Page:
Monday, January 13, 2020

The R word

Continuing my look back at 2019 and look forward to next year and decade.


For most of the time I’ve been coaching, I didn’t rate myself very highly as a coach. When I started staking I outsourced the coaching to Lappin, and when the Firm staking expanded to the point we all had to chip in on the coaching front, I rated myself a pretty distant third to Lappin and Daragh Davey. However, I think I’ve gotten a lot better over time, and when I was hired to coach another stable I had to up my game.

This year I did more private coaching than ever before. I only take on or keep students as long as I’m convinced I can help them enough to give them value for money, which means I turn away more than I take on. Until this year I’ve seen my specialisation as budding online pros, and that demographic continued to make up about half my students this year. My approach has always been the “teach a man to fish”: I see my job as teaching these students the methodology I use to look at and study poker situations with the tools that are available rather than (for example) “how to play Ace Queen”.

A growing part of my coaching which grew to the other half this year is what I would call highly motivated recreationals. Most of them have successful careers in other areas (business and trading being the most common) and approach me with some variation of “I don’t want to be a pro, I have no illusions about my potential but I just want to be as competitive as I can be”. The irony is their rate of improvement is often quite staggering and several of them have turned into significant online and live winning players. It took me a while to work out my approach had to be different for this group: typically they don’t have the time or inclination to spend hundreds of hours with the solvers, but can assimilate what someone who has (like me) very quickly if it’s properly explained.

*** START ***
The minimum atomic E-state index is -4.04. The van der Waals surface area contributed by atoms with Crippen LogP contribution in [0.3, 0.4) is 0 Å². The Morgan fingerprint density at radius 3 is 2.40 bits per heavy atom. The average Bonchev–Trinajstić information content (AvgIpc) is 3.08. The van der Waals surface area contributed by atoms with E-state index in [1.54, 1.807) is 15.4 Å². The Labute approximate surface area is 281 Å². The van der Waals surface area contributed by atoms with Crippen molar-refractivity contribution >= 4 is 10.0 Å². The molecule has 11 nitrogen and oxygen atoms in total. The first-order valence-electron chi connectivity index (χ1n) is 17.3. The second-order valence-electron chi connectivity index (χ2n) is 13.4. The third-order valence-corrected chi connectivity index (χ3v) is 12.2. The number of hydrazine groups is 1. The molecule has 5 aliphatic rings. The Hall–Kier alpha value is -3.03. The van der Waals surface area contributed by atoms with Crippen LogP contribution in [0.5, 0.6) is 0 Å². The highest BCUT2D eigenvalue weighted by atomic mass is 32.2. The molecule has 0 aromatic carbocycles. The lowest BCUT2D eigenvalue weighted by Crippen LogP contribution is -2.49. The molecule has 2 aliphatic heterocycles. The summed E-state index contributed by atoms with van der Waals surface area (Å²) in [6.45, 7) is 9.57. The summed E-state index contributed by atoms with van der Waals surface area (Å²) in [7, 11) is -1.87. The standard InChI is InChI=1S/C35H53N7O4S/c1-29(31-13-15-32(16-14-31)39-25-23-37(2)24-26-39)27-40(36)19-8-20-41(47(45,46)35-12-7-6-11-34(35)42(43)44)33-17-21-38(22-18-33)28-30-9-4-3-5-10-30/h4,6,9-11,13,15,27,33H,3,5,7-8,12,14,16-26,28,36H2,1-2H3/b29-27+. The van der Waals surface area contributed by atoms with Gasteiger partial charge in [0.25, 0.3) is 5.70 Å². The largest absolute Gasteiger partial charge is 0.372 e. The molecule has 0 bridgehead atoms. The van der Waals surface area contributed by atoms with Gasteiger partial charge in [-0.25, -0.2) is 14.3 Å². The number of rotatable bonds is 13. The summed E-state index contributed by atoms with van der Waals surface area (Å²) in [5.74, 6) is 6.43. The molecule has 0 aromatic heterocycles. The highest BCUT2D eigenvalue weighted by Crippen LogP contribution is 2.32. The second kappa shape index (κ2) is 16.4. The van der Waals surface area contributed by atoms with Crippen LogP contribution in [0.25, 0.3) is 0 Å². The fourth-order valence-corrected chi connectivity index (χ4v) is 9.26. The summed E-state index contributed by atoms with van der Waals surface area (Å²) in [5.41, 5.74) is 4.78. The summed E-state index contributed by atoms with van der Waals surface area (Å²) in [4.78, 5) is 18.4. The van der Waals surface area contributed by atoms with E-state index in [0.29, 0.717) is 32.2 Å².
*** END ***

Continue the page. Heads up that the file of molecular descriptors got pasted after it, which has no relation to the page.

In terms of volume, I put in as much work away from the tables as ever, but I still feel this is an area where I need to improve. Specifically my study tends to be too sporadic (I do it in bursts rather than consistent effort) and disorganised (no real method, I just study whatever I feel like that day). I realised that this is because of where I’ve tended to place study on my priority list: near the bottom. I’ve tended to see it as what I do when I’m not playing, coaching, writing or creating content, but more often than not when I have spare time from my other activities, I’m tired and not particularly motivated to study.

Therefore, this year I want to take a more disciplined approach to study that mirrors my physical training. I run an hour five days a week when I’m at home, with a further four hour long run once a week, and one rest day. My plan for 2020 is to study at least an hour day, with one longer session every week. I feel like this level of effort is needed as the pace at which the competition improves is getting faster and faster, and it’s never been easier to fall behind the curve.

Health and fitness

These have both been good this year. I trained all year with no injury or major illness. My only illnesses were a few minor colds which I was able to work and train through. It’s notable though that all these illnesses were picked up on live trips, which has been the pattern since I started playing poker.

The R word

My biggest regret this year is how my online year ended up: not just in terms of profitability but also volume. This was my lowest volume year online since I started playing. Part of that is the changes in the online landscape make it impossible or at least undesirable to play the same number of tables as I used to. My days of comfortably 24 tabling are in the past for now: these days I rarely go over 12, and with more sites switching over to banning HUDs, I will almost certainly have to decrease that even further.